Obscene books

If the Supreme Court can't define obscenity, why would you think I can?
Obscene Books
Holy McGillicuddy!

The idea of parents suing school teachers for exposing their children to books the parents don’t like perplexes me. Why don’t the parents just move their child to a different teacher, or to a different school, that will only expose their children to the books the parents approve of?

After all, if the parents of all the other children in the room have no problem with the books, it should be an indicator that opinions differ. This situation arises frequently in our everyday lives, and we don’t have to settle our disputes with lawsuits. Think of movies, as an example. Parents can decide which movies are suitable for their children, and not take them to movies they disapprove of. The movies aren’t banned, they just attract a different set of viewers (and if there aren’t enough viewers, the movies disappear from the theaters, no lawsuits are needed).

If you read my ‘Education’ issue you will see my opinion that public schools, with their near monopoly position, are what cause the problem. Government itself has created the obscene books problem by imposing its good intentions on everyone, rather than letting every person be free to choose for themselves. The unintended consequence is that parents are fighting over books, rather than just choosing teachers with whom they agree.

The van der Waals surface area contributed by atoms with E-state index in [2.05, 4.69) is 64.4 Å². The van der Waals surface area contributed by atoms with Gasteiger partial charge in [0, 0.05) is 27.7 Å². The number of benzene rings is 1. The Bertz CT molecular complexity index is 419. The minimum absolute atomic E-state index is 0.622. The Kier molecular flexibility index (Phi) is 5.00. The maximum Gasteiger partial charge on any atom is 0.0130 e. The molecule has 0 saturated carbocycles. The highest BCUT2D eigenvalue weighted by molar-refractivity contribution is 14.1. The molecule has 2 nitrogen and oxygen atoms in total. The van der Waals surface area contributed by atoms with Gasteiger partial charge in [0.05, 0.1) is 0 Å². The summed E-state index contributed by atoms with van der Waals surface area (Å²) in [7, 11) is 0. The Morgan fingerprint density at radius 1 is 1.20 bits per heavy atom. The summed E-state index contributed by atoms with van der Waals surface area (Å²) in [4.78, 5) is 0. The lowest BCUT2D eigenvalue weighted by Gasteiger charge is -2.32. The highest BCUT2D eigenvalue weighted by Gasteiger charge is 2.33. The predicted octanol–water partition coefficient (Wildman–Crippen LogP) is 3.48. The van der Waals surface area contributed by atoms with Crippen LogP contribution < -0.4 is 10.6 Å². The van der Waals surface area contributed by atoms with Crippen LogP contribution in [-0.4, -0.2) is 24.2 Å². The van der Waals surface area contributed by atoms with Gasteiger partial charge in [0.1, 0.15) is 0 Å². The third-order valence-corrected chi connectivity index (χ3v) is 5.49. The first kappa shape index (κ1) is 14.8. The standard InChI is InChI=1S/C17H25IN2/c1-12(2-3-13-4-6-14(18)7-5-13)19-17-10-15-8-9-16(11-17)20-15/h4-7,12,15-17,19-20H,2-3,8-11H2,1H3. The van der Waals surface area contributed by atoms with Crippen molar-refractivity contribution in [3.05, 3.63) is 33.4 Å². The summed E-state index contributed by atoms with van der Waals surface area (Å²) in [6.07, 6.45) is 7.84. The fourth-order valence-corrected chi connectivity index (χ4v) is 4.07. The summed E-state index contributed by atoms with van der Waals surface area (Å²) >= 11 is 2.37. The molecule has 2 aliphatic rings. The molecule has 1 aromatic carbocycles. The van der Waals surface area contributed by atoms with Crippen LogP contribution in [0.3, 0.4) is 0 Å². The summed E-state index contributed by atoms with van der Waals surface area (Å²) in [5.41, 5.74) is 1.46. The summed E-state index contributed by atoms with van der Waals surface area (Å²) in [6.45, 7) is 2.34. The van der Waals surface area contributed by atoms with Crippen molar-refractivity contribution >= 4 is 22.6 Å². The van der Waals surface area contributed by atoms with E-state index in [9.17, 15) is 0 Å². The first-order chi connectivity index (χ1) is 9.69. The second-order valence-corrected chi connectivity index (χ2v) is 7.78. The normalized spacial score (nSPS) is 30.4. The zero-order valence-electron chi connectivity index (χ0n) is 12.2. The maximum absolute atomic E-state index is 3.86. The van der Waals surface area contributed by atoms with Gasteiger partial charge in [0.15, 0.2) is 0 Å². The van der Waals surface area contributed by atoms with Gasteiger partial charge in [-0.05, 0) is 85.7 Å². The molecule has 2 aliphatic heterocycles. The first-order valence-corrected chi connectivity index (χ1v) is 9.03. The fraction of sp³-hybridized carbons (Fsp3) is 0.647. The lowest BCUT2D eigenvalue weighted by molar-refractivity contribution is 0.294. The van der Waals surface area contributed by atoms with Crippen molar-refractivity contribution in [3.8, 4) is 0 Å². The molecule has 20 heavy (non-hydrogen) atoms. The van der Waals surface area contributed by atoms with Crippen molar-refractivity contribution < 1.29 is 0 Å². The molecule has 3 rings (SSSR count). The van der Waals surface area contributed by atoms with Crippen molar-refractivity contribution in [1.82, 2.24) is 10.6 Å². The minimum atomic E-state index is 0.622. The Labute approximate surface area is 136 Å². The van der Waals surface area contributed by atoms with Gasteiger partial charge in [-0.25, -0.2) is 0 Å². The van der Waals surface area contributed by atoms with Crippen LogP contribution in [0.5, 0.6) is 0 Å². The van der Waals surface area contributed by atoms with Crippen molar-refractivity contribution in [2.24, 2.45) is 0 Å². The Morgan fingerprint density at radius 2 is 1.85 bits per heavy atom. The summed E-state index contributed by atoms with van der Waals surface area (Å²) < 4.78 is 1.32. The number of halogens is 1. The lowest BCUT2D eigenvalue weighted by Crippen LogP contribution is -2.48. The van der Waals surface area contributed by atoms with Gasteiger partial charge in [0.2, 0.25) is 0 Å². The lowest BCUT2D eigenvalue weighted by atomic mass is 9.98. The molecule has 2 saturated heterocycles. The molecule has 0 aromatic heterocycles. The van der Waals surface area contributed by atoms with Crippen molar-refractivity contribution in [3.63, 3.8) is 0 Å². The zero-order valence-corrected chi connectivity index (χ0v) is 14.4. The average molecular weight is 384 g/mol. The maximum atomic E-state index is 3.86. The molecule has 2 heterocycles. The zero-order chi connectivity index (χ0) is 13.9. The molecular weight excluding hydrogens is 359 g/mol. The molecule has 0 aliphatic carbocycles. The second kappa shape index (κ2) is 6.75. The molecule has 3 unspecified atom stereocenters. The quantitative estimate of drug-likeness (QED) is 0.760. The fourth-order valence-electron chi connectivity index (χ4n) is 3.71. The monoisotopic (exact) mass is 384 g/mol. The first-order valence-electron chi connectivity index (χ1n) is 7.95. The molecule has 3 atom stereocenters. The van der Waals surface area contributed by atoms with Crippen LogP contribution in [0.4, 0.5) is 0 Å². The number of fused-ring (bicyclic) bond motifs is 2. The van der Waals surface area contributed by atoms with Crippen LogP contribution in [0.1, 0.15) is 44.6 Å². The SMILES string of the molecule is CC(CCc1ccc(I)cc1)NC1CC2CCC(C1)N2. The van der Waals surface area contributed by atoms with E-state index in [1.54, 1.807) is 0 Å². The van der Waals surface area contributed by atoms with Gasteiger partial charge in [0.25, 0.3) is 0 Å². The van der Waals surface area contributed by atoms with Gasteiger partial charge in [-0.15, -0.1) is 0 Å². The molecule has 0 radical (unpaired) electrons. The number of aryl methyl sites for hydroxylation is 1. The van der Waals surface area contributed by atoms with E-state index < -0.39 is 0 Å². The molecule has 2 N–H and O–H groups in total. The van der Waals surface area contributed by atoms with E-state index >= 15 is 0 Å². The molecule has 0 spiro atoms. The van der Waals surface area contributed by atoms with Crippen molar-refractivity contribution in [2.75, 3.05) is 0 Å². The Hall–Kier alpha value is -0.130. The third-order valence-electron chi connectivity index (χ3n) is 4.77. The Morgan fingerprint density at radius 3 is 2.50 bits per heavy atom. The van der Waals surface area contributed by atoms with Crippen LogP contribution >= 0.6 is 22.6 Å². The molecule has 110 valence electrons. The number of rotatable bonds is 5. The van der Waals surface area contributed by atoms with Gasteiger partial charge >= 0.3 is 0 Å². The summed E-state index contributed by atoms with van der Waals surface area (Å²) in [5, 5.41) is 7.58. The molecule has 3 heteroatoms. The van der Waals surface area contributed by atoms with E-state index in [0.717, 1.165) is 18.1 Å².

A libertarian world truly is much simpler, and creates better results for everyone.

One Response

  1. As the same with history books. This picking and choosing what we are offended by today or tomorrow needs to end.
    Thank you, Rick! I’m impressed 👍

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